Omnipresent during the season, Christmas balls evolved from a Roman Catholic symbol: the apple. But who had the idea of hanging apples from a tree?
During the Middle Ages, Central Europe’s population still worshiped the Nordic gods. Saint Boniface was a German missionary living in the area. Legend has it that he adopted the villagers’ tradition of decorating ashes and oaks during the first weeks of December. But he Christianized the custom, decorating pines with apples.
Saint Boniface aimed to educate the villagers about the apple’s symbolic meaning in the Catholic religion. These original ornaments allowed him to tell his neighbors the story of Adam and Eve forced out from Paradise and to speak about the temptations and vices of the world after the original sin.
People kept hanging apples on their pines in December as a reminder that humanity was continually learning from its mistakes. They also decorated their trees with candles symbolizing the Savior’s light, but eventually stopped because the candles’ heat rotted the apples and caused fires. Today’s Christmas lights are a safe substitution for them.
Christmas balls gradually replaced the apples on the pine trees. Today, people seldom remember the former apples.
Christmas balls come in various colors, but the preferred ones are red, green, blue, white, golden, and silver. There are Christmas balls made from wood, glass, or plastic. The most sought-after tend to be glass, for their beauty.
“As soon as the store puts the Christmas ornaments on the shelves, people start looking for the balls,” said Marco Antonio Dueñas Lozano, a store salesman. “Christmas balls are a mandatory decoration for Christmas trees. Now they are made of plastic, which prevents people from spending money every year. The balls used to break year after year, and people had to repurchase them. Today, a set costs no more than 120 pesos [6 dollars.] Plastic balls are not as expensive as the glass ones,” he said.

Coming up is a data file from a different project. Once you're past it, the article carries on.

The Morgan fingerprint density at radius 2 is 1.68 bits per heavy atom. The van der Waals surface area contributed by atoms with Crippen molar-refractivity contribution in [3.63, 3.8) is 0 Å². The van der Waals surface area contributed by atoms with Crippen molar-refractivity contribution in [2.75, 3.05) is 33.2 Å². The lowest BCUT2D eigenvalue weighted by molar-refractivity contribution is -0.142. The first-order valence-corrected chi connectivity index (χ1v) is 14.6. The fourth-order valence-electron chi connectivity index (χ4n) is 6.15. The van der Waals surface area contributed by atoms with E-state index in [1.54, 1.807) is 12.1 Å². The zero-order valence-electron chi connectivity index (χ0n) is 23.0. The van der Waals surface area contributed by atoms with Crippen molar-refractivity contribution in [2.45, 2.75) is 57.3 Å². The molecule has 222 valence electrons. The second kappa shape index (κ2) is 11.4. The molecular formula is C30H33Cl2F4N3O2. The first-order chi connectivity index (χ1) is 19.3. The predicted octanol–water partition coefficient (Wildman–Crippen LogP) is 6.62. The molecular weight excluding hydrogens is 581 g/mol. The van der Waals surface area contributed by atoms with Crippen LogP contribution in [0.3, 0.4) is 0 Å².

Some people believe that Christmas balls’ colors have meanings. Of course, their connotation would vary depending on the local culture or the family or personal beliefs.
For some, red balls may represent the original sin, but for those aware of color psychology, these same ornaments may stand for love and generosity. The green ones could symbolize hope, nature, and the cycle of life. Blue balls may represent repentance, while the white ones could stand for purity, faith, and joy. Golden balls are often seen as a praise to the Baby Jesus and stand for prosperity and wealth, while the silver ones mean gratitude.
“The best-sold colors are red, golden, silver, and purple,” said Dueñas Lozano. “We run out of the red ones first, as those are the ones that the customers prefer. People recently buy gold and silver balls because they add a special touch to the tree.”
Within the Catholic world, Christmas balls may symbolize the virtues that God gifted humankind, including love, piety, wisdom, and strength. They also represent the believers’ prayers during the Advent that on the Catholic calendar begins four weeks before Jesus’s birth.
(Translated and edited by Gabriela Olmos. Edited by Melanie Slone.)
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